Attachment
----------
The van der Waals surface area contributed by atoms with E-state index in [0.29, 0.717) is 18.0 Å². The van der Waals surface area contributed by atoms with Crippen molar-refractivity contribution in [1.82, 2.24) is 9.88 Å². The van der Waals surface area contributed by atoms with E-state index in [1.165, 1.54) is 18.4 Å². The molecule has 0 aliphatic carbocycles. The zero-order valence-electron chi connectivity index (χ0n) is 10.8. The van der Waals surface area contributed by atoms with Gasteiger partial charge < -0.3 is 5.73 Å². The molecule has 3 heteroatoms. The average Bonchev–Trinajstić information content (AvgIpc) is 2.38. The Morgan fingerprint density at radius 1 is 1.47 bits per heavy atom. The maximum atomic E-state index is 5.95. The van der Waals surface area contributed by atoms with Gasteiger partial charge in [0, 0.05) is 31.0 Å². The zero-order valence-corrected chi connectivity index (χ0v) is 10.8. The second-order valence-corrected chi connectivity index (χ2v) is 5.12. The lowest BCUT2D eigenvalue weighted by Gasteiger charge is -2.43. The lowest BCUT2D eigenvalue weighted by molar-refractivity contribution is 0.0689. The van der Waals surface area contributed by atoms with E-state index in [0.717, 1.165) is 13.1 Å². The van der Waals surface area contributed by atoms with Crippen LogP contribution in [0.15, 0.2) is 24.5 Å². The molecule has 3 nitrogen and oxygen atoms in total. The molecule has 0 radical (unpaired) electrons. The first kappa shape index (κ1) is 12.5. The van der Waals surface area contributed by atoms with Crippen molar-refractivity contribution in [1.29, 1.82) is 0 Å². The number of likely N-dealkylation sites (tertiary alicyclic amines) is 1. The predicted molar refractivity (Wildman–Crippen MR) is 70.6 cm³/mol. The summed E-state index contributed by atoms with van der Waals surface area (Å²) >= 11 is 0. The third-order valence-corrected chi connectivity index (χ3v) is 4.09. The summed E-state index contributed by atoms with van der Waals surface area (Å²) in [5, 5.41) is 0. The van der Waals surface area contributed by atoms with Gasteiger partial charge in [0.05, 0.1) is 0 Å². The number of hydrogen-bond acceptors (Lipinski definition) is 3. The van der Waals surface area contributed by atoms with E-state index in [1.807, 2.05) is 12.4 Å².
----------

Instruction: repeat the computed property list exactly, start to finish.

The van der Waals surface area contributed by atoms with E-state index in [0.29, 0.717) is 18.0 Å². The van der Waals surface area contributed by atoms with Crippen molar-refractivity contribution in [1.82, 2.24) is 9.88 Å². The van der Waals surface area contributed by atoms with E-state index in [1.165, 1.54) is 18.4 Å². The molecule has 0 aliphatic carbocycles. The zero-order valence-electron chi connectivity index (χ0n) is 10.8. The van der Waals surface area contributed by atoms with Gasteiger partial charge < -0.3 is 5.73 Å². The molecule has 3 heteroatoms. The average Bonchev–Trinajstić information content (AvgIpc) is 2.38. The Morgan fingerprint density at radius 1 is 1.47 bits per heavy atom. The maximum atomic E-state index is 5.95. The van der Waals surface area contributed by atoms with Gasteiger partial charge in [0, 0.05) is 31.0 Å². The zero-order valence-corrected chi connectivity index (χ0v) is 10.8. The second-order valence-corrected chi connectivity index (χ2v) is 5.12. The lowest BCUT2D eigenvalue weighted by Gasteiger charge is -2.43. The lowest BCUT2D eigenvalue weighted by molar-refractivity contribution is 0.0689. The van der Waals surface area contributed by atoms with E-state index in [0.717, 1.165) is 13.1 Å². The van der Waals surface area contributed by atoms with Crippen LogP contribution in [0.15, 0.2) is 24.5 Å². The molecule has 3 nitrogen and oxygen atoms in total. The molecule has 0 radical (unpaired) electrons. The first kappa shape index (κ1) is 12.5. The van der Waals surface area contributed by atoms with Crippen molar-refractivity contribution in [1.29, 1.82) is 0 Å². The number of likely N-dealkylation sites (tertiary alicyclic amines) is 1. The predicted molar refractivity (Wildman–Crippen MR) is 70.6 cm³/mol. The summed E-state index contributed by atoms with van der Waals surface area (Å²) >= 11 is 0. The third-order valence-corrected chi connectivity index (χ3v) is 4.09. The summed E-state index contributed by atoms with van der Waals surface area (Å²) in [5, 5.41) is 0. The van der Waals surface area contributed by atoms with Gasteiger partial charge in [0.05, 0.1) is 0 Å². The number of hydrogen-bond acceptors (Lipinski definition) is 3. The van der Waals surface area contributed by atoms with E-state index in [1.807, 2.05) is 12.4 Å².